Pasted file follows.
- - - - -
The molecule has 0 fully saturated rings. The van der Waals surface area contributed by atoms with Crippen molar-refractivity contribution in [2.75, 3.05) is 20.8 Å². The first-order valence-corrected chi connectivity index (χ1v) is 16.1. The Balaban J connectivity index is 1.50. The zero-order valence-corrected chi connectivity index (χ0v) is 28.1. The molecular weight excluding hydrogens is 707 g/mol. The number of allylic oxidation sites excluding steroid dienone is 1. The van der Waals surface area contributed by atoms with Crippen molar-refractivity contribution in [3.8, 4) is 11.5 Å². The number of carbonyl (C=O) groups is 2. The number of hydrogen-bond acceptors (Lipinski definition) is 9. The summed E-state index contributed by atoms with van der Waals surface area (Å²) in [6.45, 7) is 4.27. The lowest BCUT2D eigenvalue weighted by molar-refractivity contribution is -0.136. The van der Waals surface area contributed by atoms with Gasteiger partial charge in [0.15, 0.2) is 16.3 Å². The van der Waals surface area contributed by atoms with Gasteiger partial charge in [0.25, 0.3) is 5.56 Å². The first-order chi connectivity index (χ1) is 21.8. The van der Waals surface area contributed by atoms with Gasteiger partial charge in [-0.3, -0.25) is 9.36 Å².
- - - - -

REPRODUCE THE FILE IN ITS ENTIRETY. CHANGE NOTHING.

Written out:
The molecule has 0 fully saturated rings. The van der Waals surface area contributed by atoms with Crippen molar-refractivity contribution in [2.75, 3.05) is 20.8 Å². The first-order valence-corrected chi connectivity index (χ1v) is 16.1. The Balaban J connectivity index is 1.50. The zero-order valence-corrected chi connectivity index (χ0v) is 28.1. The molecular weight excluding hydrogens is 707 g/mol. The number of allylic oxidation sites excluding steroid dienone is 1. The van der Waals surface area contributed by atoms with Crippen molar-refractivity contribution in [3.8, 4) is 11.5 Å². The number of carbonyl (C=O) groups is 2. The number of hydrogen-bond acceptors (Lipinski definition) is 9. The summed E-state index contributed by atoms with van der Waals surface area (Å²) in [6.45, 7) is 4.27. The lowest BCUT2D eigenvalue weighted by molar-refractivity contribution is -0.136. The van der Waals surface area contributed by atoms with Gasteiger partial charge in [0.15, 0.2) is 16.3 Å². The van der Waals surface area contributed by atoms with Gasteiger partial charge in [0.25, 0.3) is 5.56 Å². The first-order chi connectivity index (χ1) is 21.8. The van der Waals surface area contributed by atoms with Gasteiger partial charge in [-0.3, -0.25) is 9.36 Å².